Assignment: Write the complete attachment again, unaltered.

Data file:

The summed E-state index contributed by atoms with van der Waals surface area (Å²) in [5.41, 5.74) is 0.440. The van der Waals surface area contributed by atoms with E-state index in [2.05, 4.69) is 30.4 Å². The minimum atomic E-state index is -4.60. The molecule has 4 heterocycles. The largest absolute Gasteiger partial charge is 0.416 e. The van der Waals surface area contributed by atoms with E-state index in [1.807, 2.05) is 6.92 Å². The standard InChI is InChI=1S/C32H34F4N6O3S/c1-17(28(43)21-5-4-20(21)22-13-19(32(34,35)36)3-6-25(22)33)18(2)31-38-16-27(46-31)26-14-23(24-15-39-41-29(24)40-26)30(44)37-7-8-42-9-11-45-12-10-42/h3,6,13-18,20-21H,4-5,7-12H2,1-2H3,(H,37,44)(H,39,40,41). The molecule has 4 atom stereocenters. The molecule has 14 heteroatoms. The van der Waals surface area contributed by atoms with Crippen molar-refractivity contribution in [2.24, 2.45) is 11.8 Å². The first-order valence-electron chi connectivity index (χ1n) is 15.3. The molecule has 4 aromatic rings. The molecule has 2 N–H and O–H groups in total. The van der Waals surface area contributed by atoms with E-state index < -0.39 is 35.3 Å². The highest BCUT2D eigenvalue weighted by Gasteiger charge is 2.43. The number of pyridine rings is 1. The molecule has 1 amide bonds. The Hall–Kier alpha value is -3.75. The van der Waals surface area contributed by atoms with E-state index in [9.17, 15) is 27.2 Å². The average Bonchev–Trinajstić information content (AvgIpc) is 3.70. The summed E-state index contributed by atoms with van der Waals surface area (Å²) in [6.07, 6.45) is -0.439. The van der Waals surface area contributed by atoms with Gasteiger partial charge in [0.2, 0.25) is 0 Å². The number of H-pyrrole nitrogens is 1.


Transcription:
The summed E-state index contributed by atoms with van der Waals surface area (Å²) in [5.41, 5.74) is 0.440. The van der Waals surface area contributed by atoms with E-state index in [2.05, 4.69) is 30.4 Å². The minimum atomic E-state index is -4.60. The molecule has 4 heterocycles. The largest absolute Gasteiger partial charge is 0.416 e. The van der Waals surface area contributed by atoms with E-state index in [1.807, 2.05) is 6.92 Å². The standard InChI is InChI=1S/C32H34F4N6O3S/c1-17(28(43)21-5-4-20(21)22-13-19(32(34,35)36)3-6-25(22)33)18(2)31-38-16-27(46-31)26-14-23(24-15-39-41-29(24)40-26)30(44)37-7-8-42-9-11-45-12-10-42/h3,6,13-18,20-21H,4-5,7-12H2,1-2H3,(H,37,44)(H,39,40,41). The molecule has 4 atom stereocenters. The molecule has 14 heteroatoms. The van der Waals surface area contributed by atoms with Crippen molar-refractivity contribution in [2.24, 2.45) is 11.8 Å². The first-order valence-electron chi connectivity index (χ1n) is 15.3. The molecule has 4 aromatic rings. The molecule has 2 N–H and O–H groups in total. The van der Waals surface area contributed by atoms with E-state index < -0.39 is 35.3 Å². The highest BCUT2D eigenvalue weighted by Gasteiger charge is 2.43. The number of pyridine rings is 1. The molecule has 1 amide bonds. The Hall–Kier alpha value is -3.75. The van der Waals surface area contributed by atoms with E-state index in [9.17, 15) is 27.2 Å². The average Bonchev–Trinajstić information content (AvgIpc) is 3.70. The summed E-state index contributed by atoms with van der Waals surface area (Å²) in [6.07, 6.45) is -0.439. The van der Waals surface area contributed by atoms with Gasteiger partial charge in [0.2, 0.25) is 0 Å². The number of H-pyrrole nitrogens is 1.